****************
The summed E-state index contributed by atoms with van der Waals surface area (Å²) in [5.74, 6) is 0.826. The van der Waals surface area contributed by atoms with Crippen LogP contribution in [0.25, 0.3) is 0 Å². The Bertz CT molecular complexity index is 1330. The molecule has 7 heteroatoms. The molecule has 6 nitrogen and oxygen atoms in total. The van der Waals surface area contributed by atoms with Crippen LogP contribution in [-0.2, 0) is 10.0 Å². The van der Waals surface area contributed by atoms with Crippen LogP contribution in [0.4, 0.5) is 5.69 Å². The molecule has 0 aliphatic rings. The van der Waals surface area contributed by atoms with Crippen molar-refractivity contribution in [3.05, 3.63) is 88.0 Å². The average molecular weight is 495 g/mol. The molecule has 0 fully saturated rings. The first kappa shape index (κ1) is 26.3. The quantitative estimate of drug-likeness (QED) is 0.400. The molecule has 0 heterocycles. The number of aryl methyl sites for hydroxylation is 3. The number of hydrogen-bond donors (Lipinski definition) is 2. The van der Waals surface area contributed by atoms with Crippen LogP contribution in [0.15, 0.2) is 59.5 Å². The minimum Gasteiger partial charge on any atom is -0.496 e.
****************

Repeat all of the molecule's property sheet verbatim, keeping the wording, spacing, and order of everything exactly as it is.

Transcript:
The summed E-state index contributed by atoms with van der Waals surface area (Å²) in [5.74, 6) is 0.826. The van der Waals surface area contributed by atoms with Crippen LogP contribution in [0.25, 0.3) is 0 Å². The Bertz CT molecular complexity index is 1330. The molecule has 7 heteroatoms. The molecule has 6 nitrogen and oxygen atoms in total. The van der Waals surface area contributed by atoms with Crippen LogP contribution in [-0.2, 0) is 10.0 Å². The van der Waals surface area contributed by atoms with Crippen LogP contribution in [0.4, 0.5) is 5.69 Å². The molecule has 0 aliphatic rings. The van der Waals surface area contributed by atoms with Crippen molar-refractivity contribution in [3.05, 3.63) is 88.0 Å². The average molecular weight is 495 g/mol. The molecule has 0 fully saturated rings. The first kappa shape index (κ1) is 26.3. The quantitative estimate of drug-likeness (QED) is 0.400. The molecule has 0 heterocycles. The number of aryl methyl sites for hydroxylation is 3. The number of hydrogen-bond donors (Lipinski definition) is 2. The van der Waals surface area contributed by atoms with Crippen LogP contribution in [0.15, 0.2) is 59.5 Å². The minimum Gasteiger partial charge on any atom is -0.496 e.